Nonprofit Performance 360 Issue 13

Upholding brand truths is everybody’s responsibility. If you’re not aware of what your brand represents, people will fill in the gaps with what they believe—whether it’s true or not. Let’s redefine the catch-all word, brand. Your logo, colors, and type choices are not your brand; they are a symbolic representation of it. A brand is the story (or according to Seth Godin, the lie) people tell themselves about your organization, product, or service in the context of their worldview (i.e., what they individually believe about the world and their purpose in it). When people tell themselves a story about what they do or don’t believe, your brand becomes what they think it is. With every interaction with your brand, they decide if they should trust it, and assess whether what they perceive is believable. In an article titled “The Best of Us”, author Bernadette Jiwa noted, “Our stories are not defined only by what is seen and known. The imagination can’t always capture the best and the beauty of us.” To capture the best and beautiful, we tell ourselves stories about companies and causes we choose to care about, based on what we experience, how our experience makes us feel, what it means to us, or how it improves our lives. Any mission-driven organization holds a set of core values, expresses those values (ideally) through focused and clear messaging, and practices behavior and interacts with people in a manner consistent with its purpose, character, culture, and voice. These qualities are intangible, personified through message and action. They are made real in a participant or observer’s mind, which ideally aligns with how the brand wants to be perceived. Everybody Tells Stories That’s the point at which branding begins: when an individual hears, sees, and responds, when she forms an opinion about

whether she should listen, trust, believe (or believe in), and take action. If what she perceives is not authentic and consistent, she is less likely to accept the organization or brand as believable. Every time she interacts with your organization, she tells herself a story about what she believes the brand stands for — the brand’s purpose, values, beliefs, character, and culture — and how it fits into her world view. When the story she tells herself about who you are, what you do, and why you matter (to her) and the difference you make (to her worldview) aligns , something wonderful happens. She feels welcomed and invited into your story because your worldviews intersect. She gives herself permission to buy, to donate, or make a difference because of how your organization or brand makes her feel, or what personal value and aspirations it helps her fulfill. She connects . Everybody that comes into contact with your organization is telling themselves a story, therefore everybody brands .Over time, each experience becomes a thread woven into a story worth telling and sharing with other people. Your brand embodies the purpose, mission, values, vision, message, and impact of your organization. Leave one out and people fill the gap with what they want to believe. Are you willing to risk that? Every Brand has a Narrative, but Who Writes the Story? When we tell ourselves stories about our experience, we are trying to figure out what the brand or organization means to us or how it improves our lives. Ask yourself these questions: • Is our brand believable? • Is our direction focused? • Is our purpose clear? • Are we consistent in how we communicate and act? • Do we understand our audience? • Do people hear and understand our message?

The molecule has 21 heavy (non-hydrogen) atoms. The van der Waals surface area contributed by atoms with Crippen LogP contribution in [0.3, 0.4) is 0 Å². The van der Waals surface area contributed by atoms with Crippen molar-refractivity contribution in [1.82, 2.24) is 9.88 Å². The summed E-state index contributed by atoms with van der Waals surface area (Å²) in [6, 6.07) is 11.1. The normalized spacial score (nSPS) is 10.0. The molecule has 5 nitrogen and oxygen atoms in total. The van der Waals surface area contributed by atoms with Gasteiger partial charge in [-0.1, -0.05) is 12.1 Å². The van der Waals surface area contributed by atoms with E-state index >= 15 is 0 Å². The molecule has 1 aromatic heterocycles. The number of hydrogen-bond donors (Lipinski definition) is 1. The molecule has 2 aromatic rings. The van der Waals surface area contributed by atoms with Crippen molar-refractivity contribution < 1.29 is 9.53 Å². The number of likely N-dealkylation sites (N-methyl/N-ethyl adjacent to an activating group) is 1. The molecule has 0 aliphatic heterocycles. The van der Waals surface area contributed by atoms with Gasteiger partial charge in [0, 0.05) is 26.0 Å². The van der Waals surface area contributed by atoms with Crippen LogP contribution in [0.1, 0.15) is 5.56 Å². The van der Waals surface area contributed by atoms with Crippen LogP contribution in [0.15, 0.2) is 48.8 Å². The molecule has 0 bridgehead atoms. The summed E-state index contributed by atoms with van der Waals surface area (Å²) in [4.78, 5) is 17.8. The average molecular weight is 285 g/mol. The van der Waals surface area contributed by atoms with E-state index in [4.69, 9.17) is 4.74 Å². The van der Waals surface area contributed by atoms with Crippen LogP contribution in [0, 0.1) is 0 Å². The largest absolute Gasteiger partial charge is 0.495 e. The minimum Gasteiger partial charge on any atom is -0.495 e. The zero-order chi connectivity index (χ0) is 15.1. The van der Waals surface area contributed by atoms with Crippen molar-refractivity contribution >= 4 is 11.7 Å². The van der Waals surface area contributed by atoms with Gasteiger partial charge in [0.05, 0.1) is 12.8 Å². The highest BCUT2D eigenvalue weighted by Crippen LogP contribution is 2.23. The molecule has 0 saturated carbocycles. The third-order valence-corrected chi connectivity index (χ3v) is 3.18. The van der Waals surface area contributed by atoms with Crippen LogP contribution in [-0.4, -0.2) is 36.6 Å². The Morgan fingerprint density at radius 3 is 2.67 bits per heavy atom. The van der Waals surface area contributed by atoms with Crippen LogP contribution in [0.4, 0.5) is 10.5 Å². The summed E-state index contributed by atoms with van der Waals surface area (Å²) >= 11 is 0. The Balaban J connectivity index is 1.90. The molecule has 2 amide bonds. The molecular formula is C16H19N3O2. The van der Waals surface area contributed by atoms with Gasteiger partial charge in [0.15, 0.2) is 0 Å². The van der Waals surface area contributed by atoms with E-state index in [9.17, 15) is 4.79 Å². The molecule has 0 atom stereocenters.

Does your organization tell its story in a way that invites people in? Are they participants or observers? Are you talking to them, or engaging with them? When you talk with people, you’re engaged in dialog. In a dialog, you must listen as often as you speak.

Our first inclination is to tell stories from our perspective, about how what we do makes life better, without listening to the other side of the conversation. For your brand to fit into the worldview of a champion or supporter, you must first listen and understand how taking action fulfills their goals and aspirations, and then determine how your organization fits into their worldview, not how their worldview fits into yours. The most powerful way to build a brand people love is to invite people into your story with clarity and consistency, so they listen and engage. • A buyer tells themselves, “If I buy this, I will look beautiful.” • A supporter tells themselves, “When I give, I make a difference.” • A champion tells themselves, “When I act, I make change happen.” It’s your responsibility to guide people to believe in and act upon the story you tell them, and the story they tell themselves. That’s how you build a brand people love. Brian Sooy is a design professional and founder of Aespire ( ), the branding agency that builds brand community. He is the author of the top-rated book for nonprofit branding and culture, Raise Your Voice: A Cause Manifesto .  As a StoryBrand Certifie Guide , he helps business leaders fin clarity and invite people into a story so their organization grows. Say hello on Twitter at @briansooy  or This article is excerpted from the forthcoming book, Everybody Brands: How Companies and Customers Create Brands that People Love .

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